But as Mr. Shaiken points out, Detroit was still viable enough for the Republican Party to hold its convention here in 1980, when it nominated Ronald Reagan. And it was not the riots, but the devastating recession of the early ’80s that really knocked the city senseless. “That’s when the place really cracked,” said Mr. Shaiken, “and that was about aggressive globalization and the lack of an industrial policy, not the riots.”
    Detroit and its environs are suffering the agonies of the economic damned because of policies, crafted at the highest national and corporate levels, that resulted in the implosion of crucially important components of America’s manufacturing base. Those decisions have had a profound effect on the fortunes not just of Detroit, or even Michigan, but the entire U.S. economy.
    “We’ve been living with the illusion that manufacturing — making things — is so 20th century,” said Mr. Shaiken, “and that we could succeed by concentrating, for example, on complex financial instruments while abandoning the industrial base that sustained so many American families.”
    The idea that the fallout from the wrongheaded economic concepts of the past 30 or 40 years could be contained, with the damage limited to the increasingly troubled urban areas while sparing prosperous suburbia, has now proved as phony as Bernie Madoff’s fortune. Americans, whether they live in big cities, suburban towns or rural areas, need jobs, and when those jobs are eliminated (for whatever reasons — technological advances, globalization) without being replaced, the national economy is guaranteed at some point to hit a wall.
    Professor Shaiken and I drove past vast lots filled with rubble and garbage and weeds, past the old Michigan Central Terminal, which was once Detroit’s answer to New York’s Grand Central Terminal but which has long since been abandoned; past a onetime Cadillac manufacturing plant that is now an empty lot.
    We stopped at an old Ford plant and stood in a stiff, cold wind, reading a plaque put up by the Michigan Historical Commission: “Here at his Highland Park plant, Henry Ford began the mass production of automobiles on a moving assembly line. By 1915 Ford built a million Model T’s. In 1925 over 9,000 were assembled in a single day. Mass production soon moved from here to all phases of American industry and set the pattern of abundance for 20th century living.”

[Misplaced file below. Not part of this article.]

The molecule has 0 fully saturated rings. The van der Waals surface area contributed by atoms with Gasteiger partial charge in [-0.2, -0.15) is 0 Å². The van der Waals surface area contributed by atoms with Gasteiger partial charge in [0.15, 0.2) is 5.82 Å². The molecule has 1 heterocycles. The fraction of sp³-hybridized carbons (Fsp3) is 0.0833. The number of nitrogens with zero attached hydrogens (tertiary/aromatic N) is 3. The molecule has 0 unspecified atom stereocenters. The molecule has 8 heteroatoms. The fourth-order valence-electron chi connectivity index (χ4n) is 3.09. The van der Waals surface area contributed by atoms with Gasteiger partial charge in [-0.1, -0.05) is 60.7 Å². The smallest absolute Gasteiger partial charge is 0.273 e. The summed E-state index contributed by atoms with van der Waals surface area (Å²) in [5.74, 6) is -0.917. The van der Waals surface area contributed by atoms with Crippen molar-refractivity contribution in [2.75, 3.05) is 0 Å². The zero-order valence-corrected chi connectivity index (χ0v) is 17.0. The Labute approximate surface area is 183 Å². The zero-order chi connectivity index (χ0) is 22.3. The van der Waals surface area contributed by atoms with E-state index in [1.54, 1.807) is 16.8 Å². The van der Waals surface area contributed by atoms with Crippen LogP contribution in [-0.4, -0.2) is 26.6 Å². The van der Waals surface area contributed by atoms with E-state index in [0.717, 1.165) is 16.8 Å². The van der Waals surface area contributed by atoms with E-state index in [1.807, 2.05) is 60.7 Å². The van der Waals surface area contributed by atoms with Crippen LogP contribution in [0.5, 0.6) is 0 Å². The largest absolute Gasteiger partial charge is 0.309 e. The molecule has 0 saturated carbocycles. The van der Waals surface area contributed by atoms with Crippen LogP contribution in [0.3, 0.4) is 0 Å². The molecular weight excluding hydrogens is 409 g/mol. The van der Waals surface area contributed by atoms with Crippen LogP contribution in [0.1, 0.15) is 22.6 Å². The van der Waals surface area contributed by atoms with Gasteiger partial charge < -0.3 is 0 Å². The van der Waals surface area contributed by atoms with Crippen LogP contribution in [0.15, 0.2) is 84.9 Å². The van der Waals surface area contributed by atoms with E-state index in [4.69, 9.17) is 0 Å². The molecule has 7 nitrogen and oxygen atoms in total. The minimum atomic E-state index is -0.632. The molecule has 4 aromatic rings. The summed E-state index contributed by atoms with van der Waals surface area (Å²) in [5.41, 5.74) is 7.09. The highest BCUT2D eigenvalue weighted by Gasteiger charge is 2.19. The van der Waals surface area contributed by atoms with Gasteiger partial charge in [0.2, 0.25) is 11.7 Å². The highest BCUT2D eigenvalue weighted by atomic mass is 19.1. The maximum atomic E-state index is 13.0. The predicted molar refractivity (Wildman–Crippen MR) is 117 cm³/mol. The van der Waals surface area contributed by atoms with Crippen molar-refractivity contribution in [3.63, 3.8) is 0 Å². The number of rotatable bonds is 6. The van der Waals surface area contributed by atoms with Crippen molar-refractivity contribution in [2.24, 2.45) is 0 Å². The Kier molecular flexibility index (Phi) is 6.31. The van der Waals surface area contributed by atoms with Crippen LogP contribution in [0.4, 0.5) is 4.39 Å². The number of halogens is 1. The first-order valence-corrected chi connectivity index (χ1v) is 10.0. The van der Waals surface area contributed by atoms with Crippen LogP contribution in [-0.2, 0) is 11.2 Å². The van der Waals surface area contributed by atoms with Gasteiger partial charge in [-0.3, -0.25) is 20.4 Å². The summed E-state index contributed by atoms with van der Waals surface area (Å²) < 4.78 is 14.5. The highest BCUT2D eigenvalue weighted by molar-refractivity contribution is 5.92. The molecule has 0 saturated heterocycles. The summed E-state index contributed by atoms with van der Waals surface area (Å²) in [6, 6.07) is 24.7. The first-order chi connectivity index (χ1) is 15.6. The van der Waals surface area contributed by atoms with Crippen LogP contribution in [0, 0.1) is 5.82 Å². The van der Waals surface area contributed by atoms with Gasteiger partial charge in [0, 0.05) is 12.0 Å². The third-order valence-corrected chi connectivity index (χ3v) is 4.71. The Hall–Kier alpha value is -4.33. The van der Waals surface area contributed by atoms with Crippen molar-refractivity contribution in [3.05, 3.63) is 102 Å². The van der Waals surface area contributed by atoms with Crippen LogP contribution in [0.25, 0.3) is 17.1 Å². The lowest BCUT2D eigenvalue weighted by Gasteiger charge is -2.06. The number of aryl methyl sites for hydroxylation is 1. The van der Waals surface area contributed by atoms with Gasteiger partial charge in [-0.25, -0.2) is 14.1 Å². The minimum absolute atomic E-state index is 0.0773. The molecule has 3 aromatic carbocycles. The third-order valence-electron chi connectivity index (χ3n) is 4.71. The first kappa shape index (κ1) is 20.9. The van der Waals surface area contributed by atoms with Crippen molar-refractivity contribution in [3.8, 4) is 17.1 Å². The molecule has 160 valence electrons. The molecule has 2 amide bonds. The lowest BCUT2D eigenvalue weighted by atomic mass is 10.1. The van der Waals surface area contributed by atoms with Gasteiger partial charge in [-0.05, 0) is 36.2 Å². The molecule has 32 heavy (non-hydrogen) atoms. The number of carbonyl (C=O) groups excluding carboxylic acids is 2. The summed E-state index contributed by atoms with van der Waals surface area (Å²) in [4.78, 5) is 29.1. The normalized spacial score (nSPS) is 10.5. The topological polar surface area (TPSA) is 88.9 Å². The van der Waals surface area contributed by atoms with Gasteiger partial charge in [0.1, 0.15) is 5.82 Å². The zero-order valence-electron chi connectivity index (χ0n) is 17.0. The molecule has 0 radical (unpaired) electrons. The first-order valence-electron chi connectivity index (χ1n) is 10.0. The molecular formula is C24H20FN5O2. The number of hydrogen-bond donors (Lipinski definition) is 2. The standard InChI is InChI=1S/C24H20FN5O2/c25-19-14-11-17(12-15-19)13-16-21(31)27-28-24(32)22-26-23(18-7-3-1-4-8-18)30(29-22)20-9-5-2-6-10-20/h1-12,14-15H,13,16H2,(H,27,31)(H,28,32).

Professor Shaiken’s grandfather, Philip Chapman, took a job at the Highland Park plant in 1914, earning five dollars a day, and worked on production at Ford until his retirement in the mid-1950s.
    We’re at a period no less significant to the U.S. than Mr. Chapman’s early years at Ford. We need a revitalized industrial policy, including the creation of whole new industries, if American families are to prosper in the coming decades. If there is any sense of urgency about this in the hearts and minds of our corporate and government leaders, I’ve missed it.

    Yes, it was a great old city.

    You might mention, too, that from the days of FDR to those of JFK the Dems always kicked off their every-four-year presidential campaigns on Labor Day, in the genteel heart of Detroit, Grand Circus Park.

    You might mention the great books on the city, from Harriet Arnow's "The Dollmaker" to Joyce Carol Oates' "them." And the poetry -- lots from Philip Levine on the factories -- my choice his on summer night swimming off Belle Isle, that jewel of an island in the Detroit River, when Levine himself was a high school kid.

    And, speaking of kids, there's wonderful little novel, oddly-named "Snakes," a glorious look at being a teenager and Black back in the late '40s and '50s when Detroit's neighborhoods were all ethnic, and all ethnicities had some pieces of the pie of prosperity -- or its tool-&-dyes. And Robert Hayden's great short poem about waking up -- a poor Black boy -- on "Those Winter Sundays"?

    And Motown. And Greenfield Village and the Henry Ford Museum. The Diego Rivera murals at the art institute -- which volunteers protected with their bodies during all-night vigils when Father McCoughlan's right-wing goon squads threatened to destroy them -- in an era when they -- Rockefeller himself -- did actually destroy the similar murals he'd installed in the 1930s-new Manhattan center named for his family.

    And those Life and Look magazine double-page spreads every early September in the '50s, when we boys (and girls) could thrill to first views of the next model year's chrome, tail fins, and grilles.

    Yes to American energies -- or, do we say funereal post-mortem?
    Recommend Recommended by 222 Readers

    Posted by Jay, 11/23/2009 3:02pm (6 years ago)

  • On the other hand, given that GM and Chrysler have just gone bankrupt, maybe the auto companies were not able to scatter the points of production and still maintain profits in the long run.

    Posted by Jay, 11/06/2009 3:27pm (6 years ago)